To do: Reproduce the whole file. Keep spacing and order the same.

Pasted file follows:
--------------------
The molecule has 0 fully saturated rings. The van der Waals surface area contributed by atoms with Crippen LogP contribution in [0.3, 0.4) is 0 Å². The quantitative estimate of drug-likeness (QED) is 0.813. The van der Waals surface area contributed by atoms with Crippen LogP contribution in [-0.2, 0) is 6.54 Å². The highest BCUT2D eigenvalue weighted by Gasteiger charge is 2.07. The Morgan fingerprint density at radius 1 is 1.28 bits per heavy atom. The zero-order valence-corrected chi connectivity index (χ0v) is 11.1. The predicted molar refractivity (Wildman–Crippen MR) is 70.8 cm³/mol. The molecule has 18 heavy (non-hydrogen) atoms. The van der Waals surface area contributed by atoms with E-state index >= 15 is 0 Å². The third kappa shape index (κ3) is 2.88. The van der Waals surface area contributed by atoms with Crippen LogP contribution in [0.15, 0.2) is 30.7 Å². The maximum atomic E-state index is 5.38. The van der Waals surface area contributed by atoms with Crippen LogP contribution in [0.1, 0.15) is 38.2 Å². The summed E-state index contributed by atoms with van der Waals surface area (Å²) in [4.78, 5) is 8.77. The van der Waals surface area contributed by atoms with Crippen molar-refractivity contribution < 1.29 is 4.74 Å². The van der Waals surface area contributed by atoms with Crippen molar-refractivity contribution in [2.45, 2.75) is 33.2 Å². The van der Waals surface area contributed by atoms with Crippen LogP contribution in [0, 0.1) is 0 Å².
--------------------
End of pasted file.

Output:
The molecule has 0 fully saturated rings. The van der Waals surface area contributed by atoms with Crippen LogP contribution in [0.3, 0.4) is 0 Å². The quantitative estimate of drug-likeness (QED) is 0.813. The van der Waals surface area contributed by atoms with Crippen LogP contribution in [-0.2, 0) is 6.54 Å². The highest BCUT2D eigenvalue weighted by Gasteiger charge is 2.07. The Morgan fingerprint density at radius 1 is 1.28 bits per heavy atom. The zero-order valence-corrected chi connectivity index (χ0v) is 11.1. The predicted molar refractivity (Wildman–Crippen MR) is 70.8 cm³/mol. The molecule has 18 heavy (non-hydrogen) atoms. The van der Waals surface area contributed by atoms with E-state index >= 15 is 0 Å². The third kappa shape index (κ3) is 2.88. The van der Waals surface area contributed by atoms with Crippen LogP contribution in [0.15, 0.2) is 30.7 Å². The maximum atomic E-state index is 5.38. The van der Waals surface area contributed by atoms with Crippen LogP contribution in [0.1, 0.15) is 38.2 Å². The summed E-state index contributed by atoms with van der Waals surface area (Å²) in [4.78, 5) is 8.77. The van der Waals surface area contributed by atoms with Crippen molar-refractivity contribution < 1.29 is 4.74 Å². The van der Waals surface area contributed by atoms with Crippen molar-refractivity contribution in [2.45, 2.75) is 33.2 Å². The van der Waals surface area contributed by atoms with Crippen LogP contribution in [0, 0.1) is 0 Å².